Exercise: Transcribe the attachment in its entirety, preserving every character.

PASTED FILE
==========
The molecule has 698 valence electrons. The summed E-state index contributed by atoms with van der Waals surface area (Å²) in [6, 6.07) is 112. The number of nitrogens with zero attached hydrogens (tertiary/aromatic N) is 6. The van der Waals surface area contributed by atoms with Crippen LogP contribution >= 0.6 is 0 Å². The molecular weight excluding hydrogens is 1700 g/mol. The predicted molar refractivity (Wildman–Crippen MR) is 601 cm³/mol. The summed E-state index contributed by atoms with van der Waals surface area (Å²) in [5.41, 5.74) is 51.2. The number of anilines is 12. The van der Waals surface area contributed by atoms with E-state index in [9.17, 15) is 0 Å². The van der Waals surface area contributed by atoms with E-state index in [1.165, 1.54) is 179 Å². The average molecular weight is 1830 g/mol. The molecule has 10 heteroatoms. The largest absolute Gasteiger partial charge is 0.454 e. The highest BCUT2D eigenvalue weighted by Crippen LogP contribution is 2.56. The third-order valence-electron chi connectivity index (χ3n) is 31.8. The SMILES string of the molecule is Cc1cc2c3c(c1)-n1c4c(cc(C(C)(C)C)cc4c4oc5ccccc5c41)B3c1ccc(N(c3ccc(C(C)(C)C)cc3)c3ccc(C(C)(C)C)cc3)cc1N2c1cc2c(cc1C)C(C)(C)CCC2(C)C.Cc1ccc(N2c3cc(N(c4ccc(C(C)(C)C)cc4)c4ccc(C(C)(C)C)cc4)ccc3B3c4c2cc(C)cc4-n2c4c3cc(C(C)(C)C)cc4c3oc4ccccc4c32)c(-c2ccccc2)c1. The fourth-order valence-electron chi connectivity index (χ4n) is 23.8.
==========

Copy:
The molecule has 698 valence electrons. The summed E-state index contributed by atoms with van der Waals surface area (Å²) in [6, 6.07) is 112. The number of nitrogens with zero attached hydrogens (tertiary/aromatic N) is 6. The van der Waals surface area contributed by atoms with Crippen LogP contribution >= 0.6 is 0 Å². The molecular weight excluding hydrogens is 1700 g/mol. The predicted molar refractivity (Wildman–Crippen MR) is 601 cm³/mol. The summed E-state index contributed by atoms with van der Waals surface area (Å²) in [5.41, 5.74) is 51.2. The number of anilines is 12. The van der Waals surface area contributed by atoms with E-state index in [9.17, 15) is 0 Å². The van der Waals surface area contributed by atoms with E-state index in [1.165, 1.54) is 179 Å². The average molecular weight is 1830 g/mol. The molecule has 10 heteroatoms. The largest absolute Gasteiger partial charge is 0.454 e. The highest BCUT2D eigenvalue weighted by Crippen LogP contribution is 2.56. The third-order valence-electron chi connectivity index (χ3n) is 31.8. The SMILES string of the molecule is Cc1cc2c3c(c1)-n1c4c(cc(C(C)(C)C)cc4c4oc5ccccc5c41)B3c1ccc(N(c3ccc(C(C)(C)C)cc3)c3ccc(C(C)(C)C)cc3)cc1N2c1cc2c(cc1C)C(C)(C)CCC2(C)C.Cc1ccc(N2c3cc(N(c4ccc(C(C)(C)C)cc4)c4ccc(C(C)(C)C)cc4)ccc3B3c4c2cc(C)cc4-n2c4c3cc(C(C)(C)C)cc4c3oc4ccccc4c32)c(-c2ccccc2)c1. The fourth-order valence-electron chi connectivity index (χ4n) is 23.8.